ASI communicates student priorities to faculty in meet-and-greet

Student participation, readily available resources two key issues

Gerardo Zavala

Gerardo Zavala

The Associated Students, Inc. Board of Directors held a meet-and-greet with faculty to introduce themselves and communicate the strategic priorities they plan to address this year, Wednesday via Zoom. 

The board discussed four unique priorities for the 2020-2021 year with 50 participants including university faculty and administrators.

One of the priorities the board addressed is the academic and service impacts of the pandemic on students. 

Joseph Sais, director of Arts and Letters, said students need a shortcut to access information from ASI. 

“Students have so many resources, but especially now, don’t know where to look for it,” Sais  said.

According to Sais, ASI is planning on creating a repository that will make resources and information more accessible to students who need it. 

Another priority the board discussed was increasing student participation and voice, which board members said focuses on promoting the board meetings and encouraging more minority students to run for ASI positions. 

Vice President of Finance Prabhjyot Shinh said ASI posts a lot on Instagram to keep students informed, but not everything ASI passes gets posted. She added that ASI wants to make sure students attend and participate at board meetings.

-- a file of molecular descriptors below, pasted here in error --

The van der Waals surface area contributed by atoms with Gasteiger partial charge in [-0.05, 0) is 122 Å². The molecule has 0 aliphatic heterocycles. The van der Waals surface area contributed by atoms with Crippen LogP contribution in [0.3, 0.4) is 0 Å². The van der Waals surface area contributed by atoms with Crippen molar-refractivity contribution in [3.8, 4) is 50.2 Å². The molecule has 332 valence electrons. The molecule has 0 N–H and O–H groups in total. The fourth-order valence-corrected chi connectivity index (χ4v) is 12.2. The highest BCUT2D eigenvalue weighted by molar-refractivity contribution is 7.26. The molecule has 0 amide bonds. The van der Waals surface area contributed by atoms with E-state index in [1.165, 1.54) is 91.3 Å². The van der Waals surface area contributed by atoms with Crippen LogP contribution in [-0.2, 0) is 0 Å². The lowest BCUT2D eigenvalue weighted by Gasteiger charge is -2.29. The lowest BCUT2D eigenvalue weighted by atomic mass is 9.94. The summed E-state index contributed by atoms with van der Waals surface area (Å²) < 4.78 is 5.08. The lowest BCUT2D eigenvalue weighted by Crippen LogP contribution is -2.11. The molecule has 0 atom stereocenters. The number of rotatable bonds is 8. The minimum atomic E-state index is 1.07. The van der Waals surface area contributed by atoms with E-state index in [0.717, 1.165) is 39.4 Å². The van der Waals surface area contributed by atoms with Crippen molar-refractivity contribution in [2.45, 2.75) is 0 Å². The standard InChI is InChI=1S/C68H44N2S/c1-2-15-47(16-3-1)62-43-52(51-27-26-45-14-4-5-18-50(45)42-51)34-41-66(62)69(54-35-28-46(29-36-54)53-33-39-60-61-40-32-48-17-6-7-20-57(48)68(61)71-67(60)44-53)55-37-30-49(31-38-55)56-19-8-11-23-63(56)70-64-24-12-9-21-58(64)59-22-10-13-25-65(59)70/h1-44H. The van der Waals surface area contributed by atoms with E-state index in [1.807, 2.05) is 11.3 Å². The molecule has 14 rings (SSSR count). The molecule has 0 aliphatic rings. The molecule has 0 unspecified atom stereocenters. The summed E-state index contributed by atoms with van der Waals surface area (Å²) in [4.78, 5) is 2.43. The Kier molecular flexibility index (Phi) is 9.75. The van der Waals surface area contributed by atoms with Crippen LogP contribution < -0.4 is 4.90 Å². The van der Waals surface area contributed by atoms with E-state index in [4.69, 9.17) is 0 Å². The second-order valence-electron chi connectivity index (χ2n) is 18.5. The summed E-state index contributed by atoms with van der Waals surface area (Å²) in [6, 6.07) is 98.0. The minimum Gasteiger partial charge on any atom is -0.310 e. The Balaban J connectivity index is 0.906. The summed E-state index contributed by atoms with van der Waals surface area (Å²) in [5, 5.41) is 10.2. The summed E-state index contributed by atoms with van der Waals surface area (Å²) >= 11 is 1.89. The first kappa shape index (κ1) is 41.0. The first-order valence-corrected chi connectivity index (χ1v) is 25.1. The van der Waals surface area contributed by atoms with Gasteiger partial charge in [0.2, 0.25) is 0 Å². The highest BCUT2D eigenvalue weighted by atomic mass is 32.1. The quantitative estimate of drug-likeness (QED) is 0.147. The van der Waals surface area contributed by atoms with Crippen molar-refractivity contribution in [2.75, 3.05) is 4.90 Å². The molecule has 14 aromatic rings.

The board of directors also discussed supporting students’ basic needs and safety, which includes collaborating with organizations for mental health initiatives and investigating the feasibility of distributing mental health resources, according to the ASI strategic priorities document.

According to the document, ASI has partnered with the sustainability department to expand composting throughout campus while also engaging in environmental efforts to decrease food waste. 

The priorities document also states that the board plans on working with students to increase awareness of racial injustices by hosting zoom sessions with students and experts discussing issues of race and discrimination. 

Sacramento State President Robert Nelsen said at the event that students need to have a voice in order for Sac State to create critical strategic plans, such as a campus anti-racist plan and a community engagement plan that he mentioned are in the works. 

“Ultimately we need to put together a strategic plan, and if the students don’t have a voice in that strategic plan, then how can it be effective,” Nelsen said.